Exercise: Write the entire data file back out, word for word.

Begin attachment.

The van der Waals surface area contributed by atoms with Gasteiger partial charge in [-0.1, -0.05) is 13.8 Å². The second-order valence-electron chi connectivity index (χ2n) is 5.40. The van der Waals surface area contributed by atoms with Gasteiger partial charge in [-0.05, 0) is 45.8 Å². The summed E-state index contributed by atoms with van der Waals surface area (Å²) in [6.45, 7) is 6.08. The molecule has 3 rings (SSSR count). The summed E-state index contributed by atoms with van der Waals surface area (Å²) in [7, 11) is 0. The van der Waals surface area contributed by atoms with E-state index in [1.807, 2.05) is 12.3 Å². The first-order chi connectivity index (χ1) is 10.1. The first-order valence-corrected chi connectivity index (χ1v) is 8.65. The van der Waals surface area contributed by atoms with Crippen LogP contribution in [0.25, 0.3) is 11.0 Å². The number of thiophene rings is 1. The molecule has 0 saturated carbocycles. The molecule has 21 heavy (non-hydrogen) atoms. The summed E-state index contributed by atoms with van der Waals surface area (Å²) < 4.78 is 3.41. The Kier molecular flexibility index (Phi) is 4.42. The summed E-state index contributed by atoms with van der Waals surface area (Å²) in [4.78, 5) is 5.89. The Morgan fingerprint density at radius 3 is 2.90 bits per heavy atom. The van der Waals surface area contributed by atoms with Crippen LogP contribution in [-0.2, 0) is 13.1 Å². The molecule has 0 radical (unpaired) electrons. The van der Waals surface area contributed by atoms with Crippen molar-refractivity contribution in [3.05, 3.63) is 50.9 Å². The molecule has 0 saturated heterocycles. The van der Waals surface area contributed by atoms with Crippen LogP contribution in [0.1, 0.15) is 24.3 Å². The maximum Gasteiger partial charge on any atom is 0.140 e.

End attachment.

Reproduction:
The van der Waals surface area contributed by atoms with Gasteiger partial charge in [-0.1, -0.05) is 13.8 Å². The second-order valence-electron chi connectivity index (χ2n) is 5.40. The van der Waals surface area contributed by atoms with Gasteiger partial charge in [-0.05, 0) is 45.8 Å². The summed E-state index contributed by atoms with van der Waals surface area (Å²) in [6.45, 7) is 6.08. The molecule has 3 rings (SSSR count). The summed E-state index contributed by atoms with van der Waals surface area (Å²) in [7, 11) is 0. The van der Waals surface area contributed by atoms with E-state index in [1.807, 2.05) is 12.3 Å². The first-order chi connectivity index (χ1) is 10.1. The first-order valence-corrected chi connectivity index (χ1v) is 8.65. The van der Waals surface area contributed by atoms with Crippen LogP contribution in [0.25, 0.3) is 11.0 Å². The number of thiophene rings is 1. The molecule has 0 saturated carbocycles. The molecule has 21 heavy (non-hydrogen) atoms. The summed E-state index contributed by atoms with van der Waals surface area (Å²) < 4.78 is 3.41. The Kier molecular flexibility index (Phi) is 4.42. The summed E-state index contributed by atoms with van der Waals surface area (Å²) in [4.78, 5) is 5.89. The Morgan fingerprint density at radius 3 is 2.90 bits per heavy atom. The van der Waals surface area contributed by atoms with Crippen LogP contribution in [-0.2, 0) is 13.1 Å². The molecule has 0 radical (unpaired) electrons. The van der Waals surface area contributed by atoms with Crippen molar-refractivity contribution in [3.05, 3.63) is 50.9 Å². The molecule has 0 saturated heterocycles. The van der Waals surface area contributed by atoms with Crippen LogP contribution in [0.1, 0.15) is 24.3 Å². The maximum Gasteiger partial charge on any atom is 0.140 e.